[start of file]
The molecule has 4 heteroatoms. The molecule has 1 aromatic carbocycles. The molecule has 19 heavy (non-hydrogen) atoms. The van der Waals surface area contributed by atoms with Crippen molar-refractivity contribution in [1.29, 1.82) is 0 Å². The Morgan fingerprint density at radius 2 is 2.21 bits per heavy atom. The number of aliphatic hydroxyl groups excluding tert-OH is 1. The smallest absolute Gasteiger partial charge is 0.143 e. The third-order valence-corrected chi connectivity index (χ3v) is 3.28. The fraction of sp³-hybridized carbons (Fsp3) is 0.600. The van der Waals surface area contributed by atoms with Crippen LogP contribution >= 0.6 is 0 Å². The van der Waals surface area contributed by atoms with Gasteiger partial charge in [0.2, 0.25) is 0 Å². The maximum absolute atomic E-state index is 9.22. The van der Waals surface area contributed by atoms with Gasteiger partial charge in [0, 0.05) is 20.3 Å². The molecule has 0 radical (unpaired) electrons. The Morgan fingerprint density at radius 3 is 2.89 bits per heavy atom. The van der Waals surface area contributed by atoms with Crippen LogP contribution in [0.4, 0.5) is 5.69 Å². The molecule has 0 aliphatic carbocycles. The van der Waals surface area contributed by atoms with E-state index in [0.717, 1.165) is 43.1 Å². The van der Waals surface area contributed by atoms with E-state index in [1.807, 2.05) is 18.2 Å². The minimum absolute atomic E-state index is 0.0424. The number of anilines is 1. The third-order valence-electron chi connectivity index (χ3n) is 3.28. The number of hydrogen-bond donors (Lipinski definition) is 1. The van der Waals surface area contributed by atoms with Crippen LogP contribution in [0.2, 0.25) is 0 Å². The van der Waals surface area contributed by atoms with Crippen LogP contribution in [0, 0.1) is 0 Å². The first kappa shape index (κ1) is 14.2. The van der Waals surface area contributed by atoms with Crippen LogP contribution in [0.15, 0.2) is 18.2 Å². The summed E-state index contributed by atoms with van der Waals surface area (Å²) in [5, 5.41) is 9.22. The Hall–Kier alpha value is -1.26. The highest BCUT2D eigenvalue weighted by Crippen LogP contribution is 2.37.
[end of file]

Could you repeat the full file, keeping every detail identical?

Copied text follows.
The molecule has 4 heteroatoms. The molecule has 1 aromatic carbocycles. The molecule has 19 heavy (non-hydrogen) atoms. The van der Waals surface area contributed by atoms with Crippen molar-refractivity contribution in [1.29, 1.82) is 0 Å². The Morgan fingerprint density at radius 2 is 2.21 bits per heavy atom. The number of aliphatic hydroxyl groups excluding tert-OH is 1. The smallest absolute Gasteiger partial charge is 0.143 e. The third-order valence-corrected chi connectivity index (χ3v) is 3.28. The fraction of sp³-hybridized carbons (Fsp3) is 0.600. The van der Waals surface area contributed by atoms with Crippen LogP contribution >= 0.6 is 0 Å². The van der Waals surface area contributed by atoms with Gasteiger partial charge in [0.2, 0.25) is 0 Å². The maximum absolute atomic E-state index is 9.22. The van der Waals surface area contributed by atoms with Gasteiger partial charge in [0, 0.05) is 20.3 Å². The molecule has 0 radical (unpaired) electrons. The Morgan fingerprint density at radius 3 is 2.89 bits per heavy atom. The van der Waals surface area contributed by atoms with Crippen LogP contribution in [0.4, 0.5) is 5.69 Å². The molecule has 0 aliphatic carbocycles. The van der Waals surface area contributed by atoms with E-state index in [0.717, 1.165) is 43.1 Å². The van der Waals surface area contributed by atoms with E-state index in [1.807, 2.05) is 18.2 Å². The minimum absolute atomic E-state index is 0.0424. The number of anilines is 1. The third-order valence-electron chi connectivity index (χ3n) is 3.28. The number of hydrogen-bond donors (Lipinski definition) is 1. The van der Waals surface area contributed by atoms with Crippen LogP contribution in [0.2, 0.25) is 0 Å². The van der Waals surface area contributed by atoms with Crippen LogP contribution in [0, 0.1) is 0 Å². The first kappa shape index (κ1) is 14.2. The van der Waals surface area contributed by atoms with Crippen LogP contribution in [0.15, 0.2) is 18.2 Å². The summed E-state index contributed by atoms with van der Waals surface area (Å²) in [5, 5.41) is 9.22. The Hall–Kier alpha value is -1.26. The highest BCUT2D eigenvalue weighted by Crippen LogP contribution is 2.37.